The Law Offices of Kevin J. Dolley represent clients with claims or questions about the administrative exemption from the pay requirements of the Fair Labor Standards Act (“FLSA”). This exemption applies to workers “employed in a bona fide…administrative…capacity.” 29 U.S.C. § 213(a)(1). Our attorneys know the relevant regulations and considerations that impact a determination of whether an individual meets the requirements for the administrative exemption. With this knowledge, we can help advise you regarding your legal rights and obligations.
Who is “employed in a bona fide administrative capacity?”
To qualify as an exempt administrative employee, an individual must:
- be compensated on a salary or fee basis at a rate not less than $684 per week;
- have the primary job duty of performing office or non-manual work directly related to the management or general business operations of the employer or the employer’s customers; and
- have the primary job duty of exercising discretion and independent judgment with respect to matters of significance.
29 C.F.R. § 541.200. “The phrase ‘directly related to the management or general business operations’ refers to the type of work performed by the employee. To meet this requirement, an employee must perform work directly related to assisting with the running or servicing of the business, as distinguished, for example, from working on a manufacturing production line or selling a product in a retail or service establishment.” 29 C.F.R. § 541.201(a). It includes “work in functional areas such as tax; finance; accounting; budgeting; auditing; insurance; quality control; purchasing; procurement; advertising; marketing; research; safety and health; personnel management; human resources; employee benefits; labor relations; public relations; government relations; computer network, internet and database administration; [and] legal and regulatory compliance.” 29 C.F.R. § 541.201(b).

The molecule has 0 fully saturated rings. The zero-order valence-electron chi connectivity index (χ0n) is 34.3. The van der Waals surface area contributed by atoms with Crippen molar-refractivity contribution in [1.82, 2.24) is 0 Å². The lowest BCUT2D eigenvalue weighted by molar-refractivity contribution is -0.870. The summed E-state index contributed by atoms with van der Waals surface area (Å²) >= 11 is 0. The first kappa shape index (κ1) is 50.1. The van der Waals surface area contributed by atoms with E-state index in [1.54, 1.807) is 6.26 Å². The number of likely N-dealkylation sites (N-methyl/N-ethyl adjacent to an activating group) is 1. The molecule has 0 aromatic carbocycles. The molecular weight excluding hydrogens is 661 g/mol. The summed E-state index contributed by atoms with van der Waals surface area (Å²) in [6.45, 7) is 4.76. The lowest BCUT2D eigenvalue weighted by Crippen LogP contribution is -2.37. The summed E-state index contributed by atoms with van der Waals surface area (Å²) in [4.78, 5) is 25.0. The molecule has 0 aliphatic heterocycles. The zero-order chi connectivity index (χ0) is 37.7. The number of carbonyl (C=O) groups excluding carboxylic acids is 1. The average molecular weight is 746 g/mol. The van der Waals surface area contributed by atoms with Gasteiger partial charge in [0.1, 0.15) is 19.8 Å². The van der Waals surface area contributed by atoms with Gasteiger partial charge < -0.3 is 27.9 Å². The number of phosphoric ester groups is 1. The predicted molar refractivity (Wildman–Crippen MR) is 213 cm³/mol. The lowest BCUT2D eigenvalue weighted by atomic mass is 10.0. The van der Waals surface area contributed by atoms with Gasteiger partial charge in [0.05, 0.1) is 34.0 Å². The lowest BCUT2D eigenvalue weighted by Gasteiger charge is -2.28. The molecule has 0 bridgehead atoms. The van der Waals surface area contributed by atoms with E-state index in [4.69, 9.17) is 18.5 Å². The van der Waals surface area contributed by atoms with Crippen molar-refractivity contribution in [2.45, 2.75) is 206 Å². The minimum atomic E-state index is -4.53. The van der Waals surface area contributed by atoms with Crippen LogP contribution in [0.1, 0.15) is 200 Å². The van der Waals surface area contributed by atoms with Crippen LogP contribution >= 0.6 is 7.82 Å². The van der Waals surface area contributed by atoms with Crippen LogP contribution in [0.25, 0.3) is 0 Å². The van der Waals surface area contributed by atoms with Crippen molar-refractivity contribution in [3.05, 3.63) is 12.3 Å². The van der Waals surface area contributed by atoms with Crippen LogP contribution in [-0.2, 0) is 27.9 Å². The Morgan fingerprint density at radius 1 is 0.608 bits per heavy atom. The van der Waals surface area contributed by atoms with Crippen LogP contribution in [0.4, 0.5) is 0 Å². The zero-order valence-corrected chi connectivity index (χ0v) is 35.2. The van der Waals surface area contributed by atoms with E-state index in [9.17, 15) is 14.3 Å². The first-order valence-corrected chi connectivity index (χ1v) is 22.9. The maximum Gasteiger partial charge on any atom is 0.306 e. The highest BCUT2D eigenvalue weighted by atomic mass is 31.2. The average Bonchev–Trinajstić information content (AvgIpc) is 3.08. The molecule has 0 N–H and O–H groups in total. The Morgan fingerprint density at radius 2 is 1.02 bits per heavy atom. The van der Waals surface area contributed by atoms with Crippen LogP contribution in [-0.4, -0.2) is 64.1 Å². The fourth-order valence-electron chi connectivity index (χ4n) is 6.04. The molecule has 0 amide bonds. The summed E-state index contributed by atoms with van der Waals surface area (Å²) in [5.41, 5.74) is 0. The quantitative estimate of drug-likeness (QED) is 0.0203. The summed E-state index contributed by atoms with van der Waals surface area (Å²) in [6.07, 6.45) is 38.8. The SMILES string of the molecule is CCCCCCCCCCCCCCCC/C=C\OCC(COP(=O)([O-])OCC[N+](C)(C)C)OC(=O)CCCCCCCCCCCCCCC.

“The phrase ‘discretion and independent judgment’ must be applied in the light of all the facts involved in the particular employment situation in which the question arises.” 29 C.F.R. § 541.202(b). Factors to consider include: